Caribbean, on the Sargassum road
Since 2011, the daily life of millions of inhabitants of Caribbean coasts has radically changed with the sudden arrival of tons of Sargassum.
From Mexico to Brazil, passing by the Dominican Republic, Guadeloupe, Saint-Barthelemy and Martinique, each country is implementing initiatives to fight against Sargassum.
Whether by trying to detect them, store them, recycle them, transform them or study them, the entire Caribbean is still trying to understand and to battle the phenomenon in order to limit their consequences on the long term economy, the environment and health; to stop the advance of Sargassum.
Brown algae, green ideas
Where does Sargassum come from? What are its connections to global warming? Why is it an issue for the environment, the economy and for health? Once collected, how to value it?
Today, a lot of research is underway and possibilities are emerging. Sargassum could become a fertilizer, a fuel or activated carbon against pesticides. What if this invasive alga was turned into a resource?
We discover three projects for the valorisation and transformation of Sargassum in Martinique and Guadeloupe, through the eyes of Sanand and Max-Manory, two Port-Louis High School (Guadeloupe) members of the Sentinel Club.
Bonus video from documentary films
Young Guadeloupeans meet the IRD Antea expedition
In Pointe-à-Pitre (Guadeloupe), young members of the Sentinel Club of Port-Louis High School are boarding the Antéa, a ship from the French oceanographic fleet. The purpose of the expedition is to carry out Sargassum sampling to understand the fauna and flora related to the seaweed beds.
Sargassum invasion and the impact of H2S on health
In Vauclin in Martinique, Dr. Dalle has an appointment with one of his patients who is suffering from H2S fumes. Far from being an isolated case, many coastal inhabitants have been affected.
Adding value to Sargassum through biogas: the hydrogen car of tomorrow?
Dominique Joly is looking into the transformation of Sargassum into methane, a high-potential gas that can be used to produce another gas: hydrogen. Those are the first conclusive tests that may allow the development of a new green economy from this complex raw material.
What if Sargassum seaweed was a good fertilizer?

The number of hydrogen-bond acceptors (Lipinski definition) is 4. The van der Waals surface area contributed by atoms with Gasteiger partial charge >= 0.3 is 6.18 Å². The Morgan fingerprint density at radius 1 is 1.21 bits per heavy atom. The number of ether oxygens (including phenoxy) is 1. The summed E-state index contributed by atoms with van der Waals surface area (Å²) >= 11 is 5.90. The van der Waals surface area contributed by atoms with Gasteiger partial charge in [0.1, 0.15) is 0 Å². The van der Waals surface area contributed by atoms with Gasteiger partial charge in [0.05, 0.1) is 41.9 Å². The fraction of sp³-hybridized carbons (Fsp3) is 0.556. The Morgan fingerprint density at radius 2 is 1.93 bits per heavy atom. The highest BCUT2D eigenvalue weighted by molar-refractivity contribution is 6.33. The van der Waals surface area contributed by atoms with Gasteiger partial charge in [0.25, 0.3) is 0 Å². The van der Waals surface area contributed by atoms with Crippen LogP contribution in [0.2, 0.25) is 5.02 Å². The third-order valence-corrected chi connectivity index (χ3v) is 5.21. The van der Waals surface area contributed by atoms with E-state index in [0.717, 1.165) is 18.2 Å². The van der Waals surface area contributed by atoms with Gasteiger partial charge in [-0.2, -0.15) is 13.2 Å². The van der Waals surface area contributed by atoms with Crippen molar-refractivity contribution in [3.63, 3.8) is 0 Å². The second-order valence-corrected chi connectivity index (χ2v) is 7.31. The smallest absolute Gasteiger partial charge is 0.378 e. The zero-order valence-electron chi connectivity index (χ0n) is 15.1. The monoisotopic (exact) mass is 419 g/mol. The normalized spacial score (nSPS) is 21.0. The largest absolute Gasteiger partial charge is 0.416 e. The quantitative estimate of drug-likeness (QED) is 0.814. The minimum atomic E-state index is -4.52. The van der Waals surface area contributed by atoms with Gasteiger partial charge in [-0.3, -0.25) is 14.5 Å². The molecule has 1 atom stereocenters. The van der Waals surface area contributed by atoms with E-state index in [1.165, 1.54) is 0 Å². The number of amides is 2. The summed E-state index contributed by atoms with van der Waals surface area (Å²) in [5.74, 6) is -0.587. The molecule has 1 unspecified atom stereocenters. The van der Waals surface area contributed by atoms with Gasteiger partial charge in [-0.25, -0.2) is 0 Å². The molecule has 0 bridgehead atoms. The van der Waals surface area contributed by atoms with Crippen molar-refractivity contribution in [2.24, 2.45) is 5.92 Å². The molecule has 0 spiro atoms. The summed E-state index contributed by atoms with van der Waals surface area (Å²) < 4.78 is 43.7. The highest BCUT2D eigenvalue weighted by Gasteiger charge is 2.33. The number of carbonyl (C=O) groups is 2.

In François, Martinique, a company is working on the valorization of Sargassum making it into a 100% natural fertilizer, clear of any chemical input addition. A Sargassum-based fertilizer therefore, whose properties allow the micro-organisms naturally present in the soil to be more active in decomposition.
The transformation of Sargassum seaweed into activated carbon to clean up water
A team of scientists, led by Sarra Gaspard, is studying several ways for valuing Sargassum. One lead with strong potential: the manufacture of activated carbon based on Sargassum, which could clean the soil up and contaminate the water with Chlordecone, among other things.
Collecting seaweed while cleaning the beaches
At Le Diamant, Martinique, the municipality tasked Kevin Saint-Louis-Augustin to daily pick up the Sargassum washed up on the beach. A routine collection for the greater good of the saleswomen and men of the beaches.
Retention and collection of Sargassum in Martinique: the example of Filet DROM
Alexis de Jaham, a fisherman from Martinique, tells us how Sargassum transformed his daily life, and how over time, he reoriented himself to work on the installation and maintenance of networks of floating anti-Sargassum barriers in Martinique. A long and challenging journey that started in François Bay.
Remote sensing of Sargassum in Guadeloupe with the Sentinel Club
Founded in 2015 by the retired physics teacher Gérard Escleyne and sponsored by Juerg Lichtenegger, consultant for the European Space Agency (ESA), the Sentinel Club is a group of students from Port-Louis High School. They use satellite data to identify Sargassum slicks, monitor their movement and anticipate wash ups in Guadeloupe.
Valorization of Sargassum in Saint Barthelemy
Pierre-Antoine Guibout explains that we need to value this abundant raw material and smartly reintegrate it into our traditional economic circuits. For several years, he has been studying the transformation of this algae into a paste which is sent to manufacturers for packaging production.
Turtles facing Sargassum in Mexico
The environmental impact of Sargassum events is significant, affecting mangroves, corals, fauna, and flora alike. In the state of Quintana Roo, a sea turtle protection team is working to recover the eggs laid by this species heavily impacted by strandings on several kilometers of beach. New-borns are thus released on Sargassum free beaches, increasing their chances of reaching the sea before being spotted by predators.
Retention and collection of Sargassum at sea in the Dominican Republic
It is in the Punta Cana, Dominican Republic, that we can find the longest anti-Sargassum barrier in the Caribbean. Every day, several dozen employees of Algeanova, maintain and harvest the algae accumulated against the barrier and thus preserve tourism, the Dominican Republic’s first resource.
Valorization of sargassum into compost in the Dominican Republic
The algae retained by the anti-Sargassum barriers are collected by the company Algeanova, which also takes care of their storage and their transformation into compost. After a 60-day process, the compost obtained is delivered to farmers, who benefit from an increased productivity and an improvement in the quality of their products.
From intensive agriculture to sargassum blooms : research on the origins of algae in Brazil
In Brazil, Professor José Eduardo Martinelli Filho meets with fishermen who suffer from Sargassum events and with a Quilombo community next to a tributary of the Amazon River impacted by the discharges of chemicals in the water. The specialist tries to understand the connection between these different factors.